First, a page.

It may well be that we cannot solve our threats this way. That is why the concept of planetary intelligence is so important. A handful of regulations enacted over a period of several years cannot address our current existential crises. We need intelligent systems, including automated monitoring of the planetary environment and of our technological infrastructure, that have evolved to operate on the relevant timescales of decades or centuries.

Planetary intelligence is likeliest to emerge from the collective behavior of our technology and ourselves, acting in concert just as tissues work together to form functioning multicellular organisms. The cellular hardware and software of life have persisted for some 3.8 billion years. We have not yet evolved any technology that might last so long. Perhaps we could, though. To do that, we must transcend our human cognition. We need to think fundamentally differently about the scales of the problems we face and about what it will take to address them.

Our technologies are already starting to work in concert with us in novel ways that we may not even perceive.

There is a common misconception that intelligence is just a form of computing and that we can engineer our way to a human-level (or even superhuman) intelligence by building the right individual algorithms into a box. This is the motivation behind most current big AI projects. Artificial general intelligence, however, should not be our end goal—assuming it is even possible. What we need is artificial global intelligence, which will not emerge from the current model computer scientists are using to design our most (so-called) intelligent systems.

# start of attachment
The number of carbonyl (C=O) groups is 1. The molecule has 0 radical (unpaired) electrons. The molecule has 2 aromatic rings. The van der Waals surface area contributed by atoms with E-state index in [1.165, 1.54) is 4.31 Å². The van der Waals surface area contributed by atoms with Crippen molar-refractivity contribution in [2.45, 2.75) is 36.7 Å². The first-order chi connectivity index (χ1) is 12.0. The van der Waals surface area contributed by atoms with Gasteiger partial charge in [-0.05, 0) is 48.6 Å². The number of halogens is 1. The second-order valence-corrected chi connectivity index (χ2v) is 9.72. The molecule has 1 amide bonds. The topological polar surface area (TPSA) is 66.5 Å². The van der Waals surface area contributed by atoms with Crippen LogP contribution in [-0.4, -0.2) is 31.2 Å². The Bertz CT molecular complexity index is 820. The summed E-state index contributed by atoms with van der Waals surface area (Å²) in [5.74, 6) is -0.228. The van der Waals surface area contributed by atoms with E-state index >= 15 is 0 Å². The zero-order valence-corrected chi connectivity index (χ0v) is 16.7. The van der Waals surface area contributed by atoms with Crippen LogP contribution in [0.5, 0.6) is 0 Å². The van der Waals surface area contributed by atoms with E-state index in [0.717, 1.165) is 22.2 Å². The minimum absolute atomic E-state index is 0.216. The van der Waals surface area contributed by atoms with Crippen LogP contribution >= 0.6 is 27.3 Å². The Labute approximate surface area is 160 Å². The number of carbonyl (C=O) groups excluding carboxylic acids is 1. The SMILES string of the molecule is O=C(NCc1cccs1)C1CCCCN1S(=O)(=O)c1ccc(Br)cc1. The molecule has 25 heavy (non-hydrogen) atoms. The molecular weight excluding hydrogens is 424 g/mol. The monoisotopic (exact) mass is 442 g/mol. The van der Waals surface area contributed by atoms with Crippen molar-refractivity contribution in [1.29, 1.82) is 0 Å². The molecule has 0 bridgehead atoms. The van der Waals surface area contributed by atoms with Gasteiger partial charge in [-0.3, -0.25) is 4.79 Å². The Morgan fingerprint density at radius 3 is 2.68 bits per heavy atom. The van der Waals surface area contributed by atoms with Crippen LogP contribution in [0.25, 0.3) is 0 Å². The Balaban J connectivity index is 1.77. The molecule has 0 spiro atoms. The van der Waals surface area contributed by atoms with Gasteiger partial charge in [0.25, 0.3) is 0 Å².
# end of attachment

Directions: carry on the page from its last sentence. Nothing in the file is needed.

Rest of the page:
As with previous forms of collective intelligence, planetary intelligence is likely to look like a transition rather than a single invention. Our technologies are already starting to work in concert with us in novel ways that we may not even perceive for what they are; they are beginning to act collectively, and we are part of that feedback loop. Take, for instance, open-source software platforms like WordPress, which provides unbounded space for computer software to evolve because its source code is available to study, modify, and share, both by humans and by other algorithms. For now, such systems are still mostly human-mediated, but part of being a good ancestor is setting up ecosystems that can continue to flourish far into the future, long after those of us alive today persist only as traces of information propagating in the technology we created.